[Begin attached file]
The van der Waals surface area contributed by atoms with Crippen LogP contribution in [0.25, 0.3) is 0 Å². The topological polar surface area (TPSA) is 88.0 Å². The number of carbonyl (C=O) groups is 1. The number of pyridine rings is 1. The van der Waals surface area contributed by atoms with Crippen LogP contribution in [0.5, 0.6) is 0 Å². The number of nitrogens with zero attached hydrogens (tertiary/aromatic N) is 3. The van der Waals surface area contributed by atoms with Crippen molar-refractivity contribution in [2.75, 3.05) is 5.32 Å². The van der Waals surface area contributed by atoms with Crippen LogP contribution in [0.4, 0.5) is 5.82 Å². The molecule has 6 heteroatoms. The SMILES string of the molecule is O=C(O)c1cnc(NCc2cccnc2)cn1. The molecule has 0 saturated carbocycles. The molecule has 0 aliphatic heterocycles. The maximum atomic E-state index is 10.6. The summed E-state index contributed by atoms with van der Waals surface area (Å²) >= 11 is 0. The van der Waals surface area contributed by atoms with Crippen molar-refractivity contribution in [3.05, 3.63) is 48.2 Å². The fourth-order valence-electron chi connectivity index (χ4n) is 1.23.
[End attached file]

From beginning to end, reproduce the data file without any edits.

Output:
The van der Waals surface area contributed by atoms with Crippen LogP contribution in [0.25, 0.3) is 0 Å². The topological polar surface area (TPSA) is 88.0 Å². The number of carbonyl (C=O) groups is 1. The number of pyridine rings is 1. The van der Waals surface area contributed by atoms with Crippen LogP contribution in [0.5, 0.6) is 0 Å². The number of nitrogens with zero attached hydrogens (tertiary/aromatic N) is 3. The van der Waals surface area contributed by atoms with Crippen molar-refractivity contribution in [2.75, 3.05) is 5.32 Å². The van der Waals surface area contributed by atoms with Crippen LogP contribution in [0.4, 0.5) is 5.82 Å². The molecule has 6 heteroatoms. The SMILES string of the molecule is O=C(O)c1cnc(NCc2cccnc2)cn1. The molecule has 0 saturated carbocycles. The molecule has 0 aliphatic heterocycles. The maximum atomic E-state index is 10.6. The summed E-state index contributed by atoms with van der Waals surface area (Å²) >= 11 is 0. The van der Waals surface area contributed by atoms with Crippen molar-refractivity contribution in [3.05, 3.63) is 48.2 Å². The fourth-order valence-electron chi connectivity index (χ4n) is 1.23.